Of course He is neither of those, or any of the other horrible things people accuse Him of. They remind me of Psalm 139 that says of those David identifies as “the wicked,” “For they speak against You wickedly / And Your enemies take Your name in vain.” (v. 20)

I don’t think I ever understood before how a person could speak wickedly against God.

In actuality, the accusations against God could not be further from the truth. His judgments, for example, always were preceded by warning, of one kind or another.

Take the death of the first born of each household in Egypt—the plague that forced Pharaoh’s hand so that the Egyptians actually drove the Israelites out of the land. Moses asked and repeatedly asked, and God sent signs, then nine other plagues that became progressively worse, showing Pharaoh’s need to obey.

Then there are the Amalekites, a favorite group of people among the atheists because God told His people to wipe them out. These were the people Saul was to defeat utterly in battle. The people who accuse God of wrong doing simply ignore the part about the attacks which the Amalekites carried out against the Israelites when they were on their way to the Promised Land. Not open warfare, mind you, but raids against the back of the line where the weak and elderly and children were most likely to be.

God pronounced judgment on them then, but He didn’t order King Saul to carry out the punishment until some 200 years later, after the time of Joshua, after the time of all the various judges. In other words, the Amalekites had two hundred years to repent and turn from their wicked ways. And they apparently did no such thing.

In fact, the Amalekites fought along side the Midianites who Gideon faced—these were the guys who stole the crops of the Israelites so that Gideon had to thresh his wheat in a wine press to keep it out of their hands.

Because of Midian the sons of Israel made for themselves the dens which were in the mountains and the caves and the strongholds. For it was when Israel had sown, that the Midianites would come up with the Amalekites and the sons of the east and go against them. (Judges 6:2b-3)

Years later, when Saul became king, he led Israel against the nations that were coming after them, including the Amalekites: Saul “defeated the Amalekites, and delivered Israel from the hands of those who plundered them.”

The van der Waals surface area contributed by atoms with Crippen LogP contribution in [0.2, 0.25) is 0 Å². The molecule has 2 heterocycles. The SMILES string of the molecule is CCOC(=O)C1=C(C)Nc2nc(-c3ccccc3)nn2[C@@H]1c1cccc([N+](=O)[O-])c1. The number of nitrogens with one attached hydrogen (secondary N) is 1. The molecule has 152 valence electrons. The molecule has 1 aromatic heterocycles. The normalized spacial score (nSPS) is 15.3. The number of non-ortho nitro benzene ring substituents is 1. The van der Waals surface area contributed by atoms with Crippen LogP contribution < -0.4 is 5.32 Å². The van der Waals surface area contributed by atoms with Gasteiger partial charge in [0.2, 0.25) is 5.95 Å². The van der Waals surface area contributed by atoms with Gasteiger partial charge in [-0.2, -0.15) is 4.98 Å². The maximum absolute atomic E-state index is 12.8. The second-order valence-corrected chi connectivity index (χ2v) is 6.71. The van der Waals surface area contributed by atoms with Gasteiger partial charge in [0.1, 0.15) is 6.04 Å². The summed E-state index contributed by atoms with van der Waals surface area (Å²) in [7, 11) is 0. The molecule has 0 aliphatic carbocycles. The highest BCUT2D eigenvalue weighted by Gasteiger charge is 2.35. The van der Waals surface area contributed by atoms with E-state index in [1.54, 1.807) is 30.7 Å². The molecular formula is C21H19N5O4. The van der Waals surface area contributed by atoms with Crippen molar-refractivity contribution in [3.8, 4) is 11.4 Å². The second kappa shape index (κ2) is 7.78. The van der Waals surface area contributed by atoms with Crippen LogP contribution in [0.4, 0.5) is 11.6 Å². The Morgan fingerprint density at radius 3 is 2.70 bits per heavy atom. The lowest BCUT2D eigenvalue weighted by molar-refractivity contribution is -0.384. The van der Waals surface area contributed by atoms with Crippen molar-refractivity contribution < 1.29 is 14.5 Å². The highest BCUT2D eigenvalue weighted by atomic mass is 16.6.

So apparently throughout Israel’s history, from the early days before they’d even arrived safely in the land which Abraham had owned, the Amalekites pillaged, raided, ransacked, ravaged the people of God. Even with that defeat by Saul, they did not relent or repent.

The consequence was that God told Saul to carry out His judgment against them:

Thus says the LORD of hosts, ‘I will punish Amalek for what he did to Israel, how he set himself against him on the way while he was coming up from Egypt.

Two hundred years to repent, and they continued in their wicked way, so God acted. Compare that to what happened to the Assyrians who Jonah finally warned:

When God saw their deeds, that they turned from their wicked way, then God relented concerning their calamity which He had declared He would bring upon them. And He did not do it. (Jonah 3:10)

The truth of the matter is that all we like sheep have gone astray. We have all turned from God in our own way, some more angry and adamant than others, but we all shake our fist at God and declare we are captains of our own fate. James gives a practical example:

Come now, you who say, “Today or tomorrow we will go to such and such a city, and spend a year there and engage in business and make a profit.”

The point he’s making is that we plan and project and strategize as if God doesn’t even exist. He goes on to say,

Instead, you ought to say, “If the Lord wills, we will live and also do this or that.”

Because, the truth is, the wages of sin is death. We all deserve to die, and the fact that we live a day is an example of God’s mercy. That we live and thrive and have productive lives, that the rain falls on the just and the unjust, that God sends us warnings, that His Holy Spirit convicts us of sin—these are all examples of God’s great mercy.

Matthew records this statement of Jesus:

“What do you think? If any man has a hundred sheep, and one of them has gone astray, does he not leave the ninety-nine on the mountains and go and search for the one that is straying? If it turns out that he finds it, truly I say to you, he rejoices over it more than over the ninety-nine which have not gone astray. So it is not the will of your Father who is in heaven that one of these little ones perish. (Matt. 18:12-14; emphasis mine)

God’s heart is a heart of mercy. He will rescue those who will be rescued.

Published in: on March 6, 2018 at 6:09 pm  Comments (57)  
Tags: , , , ,

The Magnitude Of God


Center of just one galaxy, our own.

There really is no way we humans can grasp the enormity, the sovereignty, the power and ability of our God. He simply is more than our minds can deal with. Our minds have limits; God does not.

So He says in Psalm 139, through the pen of David:

How precious are your thoughts to me, O God.
How vast is the sum of them.
If I should count them, they would outnumber the sand.
When I awake, I am still with you.

God’s thoughts about me, as I understand this, are close to uncountable. And I’m just one of His children. He also thinks of the other 7 billion people on earth now, and on the billions that came before. Not just passing thoughts, but thoughts that can only be compared in number to the sand. That many thoughts for each person!

Then there’s the statement in Psalm 145 that simply says: “His greatness is unsearchable.” Meaning, His greatness is beyond our comprehension, it is inscrutable, unfathomable. It’s “impossible to measure the extent of” it.